Unluckily, the older white man with the big black sign resumed strolling in the supposedly off limits area which made my blood pressure rise. I told Francie we needed to leave before I got us arrested. She sensed danger and said let’s go now. Wouldn’t you know the man with the Big Sign happened to walk directly in front of us when we began to break ranks. Hey, I said, in my not so nice loud voice, you can’t just walk back and forth with your sign in our faces in a space where no one else gets to even stand with their sign. He replied in a cold even tone “you’re not allowed to talk to me.” At that moment I heard the voice from 50 years ago telling me to be quiet, to not make trouble. I was so angry I was about to hit him with my pink sign.

Francie sprang into action running interference by sticking her pink Planned Parenthood sign in his face – that’s what tall people can do. They can rescue short ones. She proceeded to tell him he was in a danger zone, but the man with the Big Sign stood his ground. Francie then shuffled me out of the lobby right past the Jesus people who had also appeared out of thin air, who had brought the same tired signs I’d seen all my life at every march I’d made on any social justice issue. I wondered if they were thinking to themselves there’s that old white woman still going to hell, flames licking around her.

A woman was arrested at the State House that day, but thanks to my friend Francie that woman wasn’t me. Good thing – Pretty picked me up outside on Sumter Street at exactly 1 o’clock so that we could give our five month old granddaughter Molly her bottle on time. May the voices she hears throughout her life assure her she’s allowed.


Congratulations to newly sworn in Associate Justice of the US Supreme Court Ketanji Brown Jackson. Her journey for full equality for women continues today – onward.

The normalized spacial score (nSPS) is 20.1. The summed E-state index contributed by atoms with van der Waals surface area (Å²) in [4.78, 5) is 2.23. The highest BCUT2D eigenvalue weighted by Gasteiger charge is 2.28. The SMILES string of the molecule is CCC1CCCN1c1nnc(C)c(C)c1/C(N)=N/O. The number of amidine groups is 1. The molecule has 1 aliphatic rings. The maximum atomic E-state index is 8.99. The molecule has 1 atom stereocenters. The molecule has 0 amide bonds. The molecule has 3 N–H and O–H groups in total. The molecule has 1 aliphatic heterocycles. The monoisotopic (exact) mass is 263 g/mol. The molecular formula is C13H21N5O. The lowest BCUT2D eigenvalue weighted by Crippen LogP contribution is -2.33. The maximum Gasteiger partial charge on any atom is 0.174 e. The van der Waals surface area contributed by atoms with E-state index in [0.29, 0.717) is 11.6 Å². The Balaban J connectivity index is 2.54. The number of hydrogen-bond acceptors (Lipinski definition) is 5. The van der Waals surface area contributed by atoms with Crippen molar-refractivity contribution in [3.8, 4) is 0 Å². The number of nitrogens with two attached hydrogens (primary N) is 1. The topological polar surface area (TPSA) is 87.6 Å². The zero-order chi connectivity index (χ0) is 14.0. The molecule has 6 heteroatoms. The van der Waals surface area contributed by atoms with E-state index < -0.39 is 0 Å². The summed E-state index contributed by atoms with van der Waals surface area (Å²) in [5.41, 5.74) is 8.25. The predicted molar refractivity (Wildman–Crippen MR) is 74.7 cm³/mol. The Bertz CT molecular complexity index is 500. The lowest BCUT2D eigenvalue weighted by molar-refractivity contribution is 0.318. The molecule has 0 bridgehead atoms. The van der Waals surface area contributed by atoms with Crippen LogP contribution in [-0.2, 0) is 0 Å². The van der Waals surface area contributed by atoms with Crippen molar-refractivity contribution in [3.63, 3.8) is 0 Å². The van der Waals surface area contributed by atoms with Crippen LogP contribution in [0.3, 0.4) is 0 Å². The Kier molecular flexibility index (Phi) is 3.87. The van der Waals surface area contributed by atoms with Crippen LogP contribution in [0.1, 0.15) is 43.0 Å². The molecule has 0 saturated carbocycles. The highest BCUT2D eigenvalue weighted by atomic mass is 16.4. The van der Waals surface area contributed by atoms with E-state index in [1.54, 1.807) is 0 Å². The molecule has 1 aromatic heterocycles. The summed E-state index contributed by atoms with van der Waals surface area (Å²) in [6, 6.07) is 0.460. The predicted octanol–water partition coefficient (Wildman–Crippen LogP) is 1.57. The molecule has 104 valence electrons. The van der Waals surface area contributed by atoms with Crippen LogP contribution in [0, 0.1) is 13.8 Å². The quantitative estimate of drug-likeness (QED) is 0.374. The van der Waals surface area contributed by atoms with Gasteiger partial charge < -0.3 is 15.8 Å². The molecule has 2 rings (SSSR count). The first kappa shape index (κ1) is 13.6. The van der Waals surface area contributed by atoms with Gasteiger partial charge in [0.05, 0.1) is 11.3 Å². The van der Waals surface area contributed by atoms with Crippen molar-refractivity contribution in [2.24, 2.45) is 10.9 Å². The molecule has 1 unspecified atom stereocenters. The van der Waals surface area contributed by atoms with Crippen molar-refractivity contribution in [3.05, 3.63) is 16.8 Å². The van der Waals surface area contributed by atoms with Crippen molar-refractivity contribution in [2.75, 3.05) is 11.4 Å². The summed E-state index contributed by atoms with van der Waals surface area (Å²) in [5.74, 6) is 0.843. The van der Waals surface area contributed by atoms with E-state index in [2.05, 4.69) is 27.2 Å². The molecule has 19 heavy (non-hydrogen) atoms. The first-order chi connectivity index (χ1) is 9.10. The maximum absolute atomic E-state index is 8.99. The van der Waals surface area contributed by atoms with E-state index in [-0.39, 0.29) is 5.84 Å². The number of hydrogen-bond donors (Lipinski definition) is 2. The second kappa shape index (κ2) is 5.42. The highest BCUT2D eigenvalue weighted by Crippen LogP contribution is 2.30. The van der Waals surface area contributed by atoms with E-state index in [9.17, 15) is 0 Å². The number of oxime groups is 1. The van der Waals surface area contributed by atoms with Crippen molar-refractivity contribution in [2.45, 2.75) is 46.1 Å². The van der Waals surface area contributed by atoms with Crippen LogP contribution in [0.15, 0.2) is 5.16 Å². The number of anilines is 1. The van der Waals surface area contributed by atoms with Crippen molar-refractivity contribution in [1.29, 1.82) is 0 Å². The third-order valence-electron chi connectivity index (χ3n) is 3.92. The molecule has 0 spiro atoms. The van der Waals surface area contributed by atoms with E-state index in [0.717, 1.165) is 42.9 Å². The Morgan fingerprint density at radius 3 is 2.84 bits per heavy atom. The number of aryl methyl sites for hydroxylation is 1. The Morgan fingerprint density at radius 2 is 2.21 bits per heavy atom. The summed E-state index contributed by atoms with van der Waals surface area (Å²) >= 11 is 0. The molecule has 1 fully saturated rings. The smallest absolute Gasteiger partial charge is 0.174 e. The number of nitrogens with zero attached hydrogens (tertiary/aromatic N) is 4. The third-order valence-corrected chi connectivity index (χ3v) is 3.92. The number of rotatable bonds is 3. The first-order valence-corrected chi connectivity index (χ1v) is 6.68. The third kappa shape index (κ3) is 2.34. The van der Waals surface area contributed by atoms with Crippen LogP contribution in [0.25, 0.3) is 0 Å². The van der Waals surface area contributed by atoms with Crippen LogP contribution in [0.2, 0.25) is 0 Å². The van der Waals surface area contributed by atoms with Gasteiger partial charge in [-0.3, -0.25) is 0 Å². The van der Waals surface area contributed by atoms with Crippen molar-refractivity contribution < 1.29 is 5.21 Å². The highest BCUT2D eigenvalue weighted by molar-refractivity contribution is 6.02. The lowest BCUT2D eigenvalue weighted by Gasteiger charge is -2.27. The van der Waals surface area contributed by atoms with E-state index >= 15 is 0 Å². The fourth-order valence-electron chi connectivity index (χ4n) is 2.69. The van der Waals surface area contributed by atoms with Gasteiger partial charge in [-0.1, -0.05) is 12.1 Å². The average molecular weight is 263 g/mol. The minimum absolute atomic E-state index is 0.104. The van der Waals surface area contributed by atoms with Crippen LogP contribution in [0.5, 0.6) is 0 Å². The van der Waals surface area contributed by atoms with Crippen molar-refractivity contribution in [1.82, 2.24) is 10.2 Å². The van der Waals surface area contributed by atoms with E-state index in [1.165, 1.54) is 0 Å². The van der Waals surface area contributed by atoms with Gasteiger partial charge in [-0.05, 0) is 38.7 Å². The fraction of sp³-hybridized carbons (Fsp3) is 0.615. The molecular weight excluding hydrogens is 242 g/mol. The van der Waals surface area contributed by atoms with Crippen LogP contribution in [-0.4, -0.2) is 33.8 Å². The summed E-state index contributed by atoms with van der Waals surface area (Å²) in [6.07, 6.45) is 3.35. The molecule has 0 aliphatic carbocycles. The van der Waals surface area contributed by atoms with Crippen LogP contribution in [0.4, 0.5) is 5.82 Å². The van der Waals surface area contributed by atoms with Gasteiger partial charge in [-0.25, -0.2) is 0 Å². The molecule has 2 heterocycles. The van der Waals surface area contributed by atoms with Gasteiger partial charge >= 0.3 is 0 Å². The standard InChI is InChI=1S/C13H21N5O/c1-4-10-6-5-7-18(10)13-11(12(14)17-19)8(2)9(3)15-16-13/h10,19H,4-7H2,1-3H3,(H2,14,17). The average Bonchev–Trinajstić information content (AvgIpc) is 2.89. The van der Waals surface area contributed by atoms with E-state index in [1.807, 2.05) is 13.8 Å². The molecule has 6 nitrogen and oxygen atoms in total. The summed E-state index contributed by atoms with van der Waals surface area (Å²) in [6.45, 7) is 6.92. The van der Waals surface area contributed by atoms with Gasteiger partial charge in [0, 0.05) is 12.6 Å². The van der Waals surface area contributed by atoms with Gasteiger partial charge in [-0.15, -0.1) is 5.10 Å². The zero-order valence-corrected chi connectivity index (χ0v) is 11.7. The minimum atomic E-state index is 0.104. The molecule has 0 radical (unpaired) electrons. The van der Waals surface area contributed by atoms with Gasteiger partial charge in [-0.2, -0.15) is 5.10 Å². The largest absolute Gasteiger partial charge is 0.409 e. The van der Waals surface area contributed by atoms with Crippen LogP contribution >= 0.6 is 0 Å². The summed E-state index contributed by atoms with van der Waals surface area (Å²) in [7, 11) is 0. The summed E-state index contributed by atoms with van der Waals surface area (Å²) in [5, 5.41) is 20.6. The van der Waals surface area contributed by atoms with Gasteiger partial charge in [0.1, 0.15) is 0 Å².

About Sheila Morris

Sheila Morris is a personal historian, essayist with humorist tendencies, lesbian activist, truth seeker and speaker in the tradition of other female Texas storytellers including her paternal grandmother. In December, 2017, the University of South Carolina Press published her collection of first-person accounts of a few of the people primarily responsible for the development of LGBTQ organizations in South Carolina. Southern Perspectives on the Queer Movement: Committed to Home will resonate with everyone interested in LGBTQ history in the South during the tumultuous times from the AIDS pandemic to marriage equality. She has published five nonfiction books including two memoirs, an essay compilation and two collections of her favorite blogs from I'll Call It Like I See It. Her first book, Deep in the Heart: A Memoir of Love and Longing received a Golden Crown Literary Society Award in 2008. Her writings have been included in various anthologies - most recently the 2017 Saints and Sinners Literary Magazine. Her latest book, Four Ticket Ride, was released in January, 2019. She is a displaced Texan living in South Carolina with her wife Teresa Williams and their dogs Spike, Charly and Carl. She is also Naynay to her two granddaughters Ella and Molly James who light up her life for real. Born in rural Grimes County, Texas in 1946 her Texas roots still run wide and deep.
This entry was posted in Lesbian Literary, Life, Personal, politics, racism, Reflections, sexism, Slice of Life, The Way Life Is, The Way Life Should Be and tagged , , , , . Bookmark the permalink.

5 Responses to you’re not allowed

  1. Bob says:

    That man was a jackass. My blood is boiling now.

    Liked by 1 person

  2. Mmm, the thing that screams through all these stories, is the older white man.

    Liked by 1 person

  3. Luanne says:

    Oh wow. He was lucky . . . this time. I can’t find my NOW pin from back in the day. I’ve been looking all over for it. It’s become important to me, weirdly.

    Liked by 1 person